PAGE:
On compiling. (Was a way off topic subject)

ben bfranchuk at jetnet.ab.ca
Thu Jun 24 00:02:53 CDT 2021

On 2021-06-23 6:48 p.m., Paul Koning via cctalk wrote:
> Somewhat related to the point of compiling and executing mixed together is a very strange hack I saw in the Electrologica assembler for the X8 (the company issue one, not one of the various ones built at various labs for that machine).  It is essentially a "load and go" assembler, so the code is dropped into memory as it is assembled, with a list of places to be fixed up rather than the more typical two pass approach.  You can use a variation of the usual "start address" directive to tell the assembler to start executing at that address right now.  In other words, you can assemble some code, execute it, then go back to assembling the rest of the source text.  Cute.  Suppose you want to do something too hard for macros; just assemble its input data, followed by some code to convert that into the form you want, then go back to assembling more code.  And that can start by backing up the assembly output pointer ("dot") so the conversion code doesn't actually take up space in the finished program.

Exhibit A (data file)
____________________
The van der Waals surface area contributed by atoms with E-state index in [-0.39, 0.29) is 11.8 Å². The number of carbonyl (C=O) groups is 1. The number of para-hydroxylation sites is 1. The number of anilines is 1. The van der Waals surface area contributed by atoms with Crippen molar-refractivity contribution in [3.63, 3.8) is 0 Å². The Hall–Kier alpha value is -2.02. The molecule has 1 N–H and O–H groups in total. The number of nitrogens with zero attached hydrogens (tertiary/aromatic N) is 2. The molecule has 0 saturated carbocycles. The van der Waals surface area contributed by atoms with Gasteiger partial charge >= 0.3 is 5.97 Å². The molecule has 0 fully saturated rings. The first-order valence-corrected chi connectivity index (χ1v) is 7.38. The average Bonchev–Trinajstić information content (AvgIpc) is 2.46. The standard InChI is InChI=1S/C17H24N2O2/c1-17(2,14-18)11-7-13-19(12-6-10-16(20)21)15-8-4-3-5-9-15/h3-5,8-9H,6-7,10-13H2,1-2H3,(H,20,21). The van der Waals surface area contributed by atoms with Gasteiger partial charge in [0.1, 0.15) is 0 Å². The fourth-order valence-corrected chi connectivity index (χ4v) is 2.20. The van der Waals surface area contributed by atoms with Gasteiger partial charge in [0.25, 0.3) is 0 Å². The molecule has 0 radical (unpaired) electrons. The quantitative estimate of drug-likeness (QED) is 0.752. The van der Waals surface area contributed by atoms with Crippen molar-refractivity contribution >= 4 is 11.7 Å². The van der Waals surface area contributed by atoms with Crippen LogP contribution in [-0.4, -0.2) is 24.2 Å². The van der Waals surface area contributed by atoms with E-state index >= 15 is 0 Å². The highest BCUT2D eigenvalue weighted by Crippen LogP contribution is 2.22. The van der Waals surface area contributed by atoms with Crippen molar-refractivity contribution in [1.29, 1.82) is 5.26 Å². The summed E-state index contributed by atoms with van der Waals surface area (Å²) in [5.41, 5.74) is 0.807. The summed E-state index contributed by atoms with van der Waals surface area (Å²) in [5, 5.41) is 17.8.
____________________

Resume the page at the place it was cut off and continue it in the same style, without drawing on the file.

> It sure makes cross-assemblers hard, because you have to include an EL-X8 simulator in the assembler... :-)
> 	paul
But at least it not a 386. Did any other computers have built in rom or 
protected core used as rom for 'standard' routines like I/O or floating 

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